In 2017, the self-described “banji-bougie” queen tied for third on season 9 of Drag Race. Couleé’s back for Drag Race All Stars 5, which reaches the halfway mark this Friday when the fifth episode airs. Shockingly early in AS5 (episode two), her competitors declared Couleé was “the one to beat. And on Tuesday, June 30, Couleé hosts A Queer Pride's Chicago is a Digital Drag Festival, the virtual version of the first and only festival in the city dedicated to drag, which premiered last year. Among the many popular performers showcased via Twitch are the Vixen, Lucy Stoole, and Bambi Banks-Couleé.

Couleé’s meticulously crafted, stunningly imaginative runway looks bolster her competitors' classification. For Couleé, fashion is a way of addressing social justice issues and elevating Black queens, be it stomping the runway in a skintight, bespangled body suit (for the “Love the Skin You’re In” category) or channeling Queen Nefertiti (season 9 promo look.) 

At 31, Couleé has been merging art and activism since grade school. That was when her parents moved to Plainfield, Illinois—a city with a robust history of Klan activity.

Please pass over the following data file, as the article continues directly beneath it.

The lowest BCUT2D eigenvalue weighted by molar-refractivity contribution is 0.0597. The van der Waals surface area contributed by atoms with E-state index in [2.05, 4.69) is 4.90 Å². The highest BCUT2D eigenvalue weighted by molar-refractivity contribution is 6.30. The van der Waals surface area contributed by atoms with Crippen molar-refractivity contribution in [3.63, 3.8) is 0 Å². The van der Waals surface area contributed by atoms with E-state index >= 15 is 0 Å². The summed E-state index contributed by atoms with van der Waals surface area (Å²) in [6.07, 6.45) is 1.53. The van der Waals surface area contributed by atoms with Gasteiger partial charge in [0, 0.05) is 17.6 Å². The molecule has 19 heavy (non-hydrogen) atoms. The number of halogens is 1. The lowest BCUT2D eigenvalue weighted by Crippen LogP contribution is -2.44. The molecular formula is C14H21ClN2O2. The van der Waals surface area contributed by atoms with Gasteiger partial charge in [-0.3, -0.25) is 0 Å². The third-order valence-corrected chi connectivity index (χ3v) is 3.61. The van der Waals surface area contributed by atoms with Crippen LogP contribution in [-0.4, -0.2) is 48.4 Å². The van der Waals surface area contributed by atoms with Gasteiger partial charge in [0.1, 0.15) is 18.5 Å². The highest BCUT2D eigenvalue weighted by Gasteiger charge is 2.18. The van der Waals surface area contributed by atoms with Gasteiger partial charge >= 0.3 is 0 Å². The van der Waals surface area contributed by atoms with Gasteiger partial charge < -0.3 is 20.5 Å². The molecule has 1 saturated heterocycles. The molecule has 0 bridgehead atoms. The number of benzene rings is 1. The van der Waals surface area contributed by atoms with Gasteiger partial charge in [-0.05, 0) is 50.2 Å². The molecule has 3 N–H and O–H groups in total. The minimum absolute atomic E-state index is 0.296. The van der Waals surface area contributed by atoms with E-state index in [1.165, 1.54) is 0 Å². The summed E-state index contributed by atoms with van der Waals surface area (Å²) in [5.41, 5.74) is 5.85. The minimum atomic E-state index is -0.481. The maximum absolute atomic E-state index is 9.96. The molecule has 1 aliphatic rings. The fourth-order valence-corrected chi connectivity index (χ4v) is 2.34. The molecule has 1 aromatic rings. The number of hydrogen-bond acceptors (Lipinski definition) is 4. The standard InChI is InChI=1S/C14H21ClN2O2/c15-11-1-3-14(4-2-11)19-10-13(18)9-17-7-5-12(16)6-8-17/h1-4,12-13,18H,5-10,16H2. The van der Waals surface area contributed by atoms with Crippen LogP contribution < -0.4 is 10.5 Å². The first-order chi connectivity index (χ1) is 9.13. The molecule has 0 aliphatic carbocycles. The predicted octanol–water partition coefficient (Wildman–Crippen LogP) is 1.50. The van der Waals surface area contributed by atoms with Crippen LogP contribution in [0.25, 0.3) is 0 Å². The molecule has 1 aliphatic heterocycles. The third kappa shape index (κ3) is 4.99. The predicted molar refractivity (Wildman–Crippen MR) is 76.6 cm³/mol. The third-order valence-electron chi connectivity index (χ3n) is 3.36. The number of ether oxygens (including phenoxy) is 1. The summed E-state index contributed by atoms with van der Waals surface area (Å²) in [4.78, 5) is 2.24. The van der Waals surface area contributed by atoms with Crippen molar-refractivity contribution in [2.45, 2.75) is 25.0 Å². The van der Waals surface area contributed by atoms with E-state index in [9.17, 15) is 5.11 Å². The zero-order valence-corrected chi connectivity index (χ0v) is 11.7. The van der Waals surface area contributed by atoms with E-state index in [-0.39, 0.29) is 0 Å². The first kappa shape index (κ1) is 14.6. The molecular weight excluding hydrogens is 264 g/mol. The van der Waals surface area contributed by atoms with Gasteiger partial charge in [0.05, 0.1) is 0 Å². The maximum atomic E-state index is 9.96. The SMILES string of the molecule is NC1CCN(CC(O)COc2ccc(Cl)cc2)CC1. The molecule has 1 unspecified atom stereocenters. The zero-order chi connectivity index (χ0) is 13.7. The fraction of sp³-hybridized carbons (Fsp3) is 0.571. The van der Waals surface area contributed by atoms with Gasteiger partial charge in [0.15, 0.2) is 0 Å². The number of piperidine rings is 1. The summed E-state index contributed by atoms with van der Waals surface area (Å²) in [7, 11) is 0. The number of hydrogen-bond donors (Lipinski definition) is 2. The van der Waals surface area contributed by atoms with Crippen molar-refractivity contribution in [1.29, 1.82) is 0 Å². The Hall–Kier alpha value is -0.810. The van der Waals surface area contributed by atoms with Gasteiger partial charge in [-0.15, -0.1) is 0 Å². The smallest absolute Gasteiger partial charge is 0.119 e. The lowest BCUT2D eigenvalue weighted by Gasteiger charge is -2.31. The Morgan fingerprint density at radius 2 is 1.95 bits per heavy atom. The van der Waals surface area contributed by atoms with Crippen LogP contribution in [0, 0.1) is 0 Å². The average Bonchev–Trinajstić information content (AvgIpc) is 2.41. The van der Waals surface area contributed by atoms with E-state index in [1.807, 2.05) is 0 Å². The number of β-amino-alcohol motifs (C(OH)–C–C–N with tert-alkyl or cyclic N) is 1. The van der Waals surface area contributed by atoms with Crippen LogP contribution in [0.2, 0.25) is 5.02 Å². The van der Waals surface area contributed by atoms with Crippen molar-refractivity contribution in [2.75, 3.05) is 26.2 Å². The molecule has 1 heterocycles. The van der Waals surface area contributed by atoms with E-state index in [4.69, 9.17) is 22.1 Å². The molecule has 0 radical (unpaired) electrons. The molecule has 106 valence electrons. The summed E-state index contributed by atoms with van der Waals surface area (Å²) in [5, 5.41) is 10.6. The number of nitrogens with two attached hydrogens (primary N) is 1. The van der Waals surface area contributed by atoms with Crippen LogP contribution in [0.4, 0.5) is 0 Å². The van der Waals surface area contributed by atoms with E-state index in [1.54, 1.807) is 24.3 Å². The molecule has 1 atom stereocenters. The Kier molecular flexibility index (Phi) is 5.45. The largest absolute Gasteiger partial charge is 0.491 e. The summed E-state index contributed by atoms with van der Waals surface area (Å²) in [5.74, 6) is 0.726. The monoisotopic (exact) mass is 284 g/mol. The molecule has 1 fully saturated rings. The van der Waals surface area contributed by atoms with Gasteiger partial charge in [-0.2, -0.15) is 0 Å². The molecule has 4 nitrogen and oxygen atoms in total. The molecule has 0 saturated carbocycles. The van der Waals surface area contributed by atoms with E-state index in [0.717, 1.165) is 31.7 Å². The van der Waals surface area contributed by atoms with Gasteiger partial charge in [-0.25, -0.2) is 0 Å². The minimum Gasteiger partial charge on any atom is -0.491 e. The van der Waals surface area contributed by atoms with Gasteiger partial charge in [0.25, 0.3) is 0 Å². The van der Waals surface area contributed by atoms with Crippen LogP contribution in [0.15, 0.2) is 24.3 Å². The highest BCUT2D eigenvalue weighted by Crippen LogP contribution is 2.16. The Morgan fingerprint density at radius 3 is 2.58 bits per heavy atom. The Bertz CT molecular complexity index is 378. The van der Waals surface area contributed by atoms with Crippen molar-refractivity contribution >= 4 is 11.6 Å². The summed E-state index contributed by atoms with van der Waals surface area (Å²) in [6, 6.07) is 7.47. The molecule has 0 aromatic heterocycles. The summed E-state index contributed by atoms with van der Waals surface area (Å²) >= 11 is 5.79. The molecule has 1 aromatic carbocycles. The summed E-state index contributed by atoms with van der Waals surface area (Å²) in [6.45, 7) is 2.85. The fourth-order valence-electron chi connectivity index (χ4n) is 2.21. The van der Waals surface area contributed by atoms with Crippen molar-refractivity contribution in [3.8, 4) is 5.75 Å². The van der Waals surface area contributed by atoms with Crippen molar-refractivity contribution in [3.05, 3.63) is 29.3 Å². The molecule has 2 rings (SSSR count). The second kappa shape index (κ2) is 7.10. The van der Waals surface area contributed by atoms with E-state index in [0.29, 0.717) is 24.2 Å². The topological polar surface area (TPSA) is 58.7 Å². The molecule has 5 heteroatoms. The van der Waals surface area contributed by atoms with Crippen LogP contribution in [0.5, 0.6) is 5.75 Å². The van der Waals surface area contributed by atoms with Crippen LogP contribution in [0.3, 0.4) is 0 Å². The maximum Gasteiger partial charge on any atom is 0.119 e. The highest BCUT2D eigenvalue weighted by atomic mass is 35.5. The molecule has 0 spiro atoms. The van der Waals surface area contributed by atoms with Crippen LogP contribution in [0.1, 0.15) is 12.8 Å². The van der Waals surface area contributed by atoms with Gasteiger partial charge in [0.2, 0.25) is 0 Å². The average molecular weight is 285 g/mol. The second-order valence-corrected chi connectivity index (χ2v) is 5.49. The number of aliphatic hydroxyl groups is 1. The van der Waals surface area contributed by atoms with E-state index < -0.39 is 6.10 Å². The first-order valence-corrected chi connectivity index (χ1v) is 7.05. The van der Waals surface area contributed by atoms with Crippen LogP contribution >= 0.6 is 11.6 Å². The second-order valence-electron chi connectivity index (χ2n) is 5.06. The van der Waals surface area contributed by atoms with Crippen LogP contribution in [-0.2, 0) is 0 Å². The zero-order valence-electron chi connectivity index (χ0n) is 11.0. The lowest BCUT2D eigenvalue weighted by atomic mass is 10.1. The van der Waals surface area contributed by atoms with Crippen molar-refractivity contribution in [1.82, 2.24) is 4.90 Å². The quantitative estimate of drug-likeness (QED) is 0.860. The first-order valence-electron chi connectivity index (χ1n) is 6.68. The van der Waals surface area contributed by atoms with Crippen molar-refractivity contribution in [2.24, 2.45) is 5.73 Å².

“I had relatives who asked my parents were they really sure they wanted to move there. But my dad was able to get a plot of land there, and his dream was to build a house for us,” she said. 

As a six-year-old, Merrell understood their standing in Plainfield. “I was the only Black child in my (elementary school),” they recalled. “I remember my parents saying that would be the case, and I was going to walk into these spaces as not just a representative for my family, but for all Black people. 

“They were like, ‘You have to be smarter. Your shoes have to be cleaner. You have to be a shining example that is above reproach.’ That was a lot to take in for a little kid, but I always loved a challenge. It pushed me to do really well in school, even though I got in trouble for talking all the time.” 

Couleé describes her drag persona as a mix of Naomi Campbell, Grace Jones, and Clair Huxtable. When she performs, she looks to Beyoncé and Tina Turner for inspiration. Since earning a degree in costume design from Columbia College in 2011, she’s performed across the country, always with an eye toward honoring her ancestors and making the future better for her drag daughters.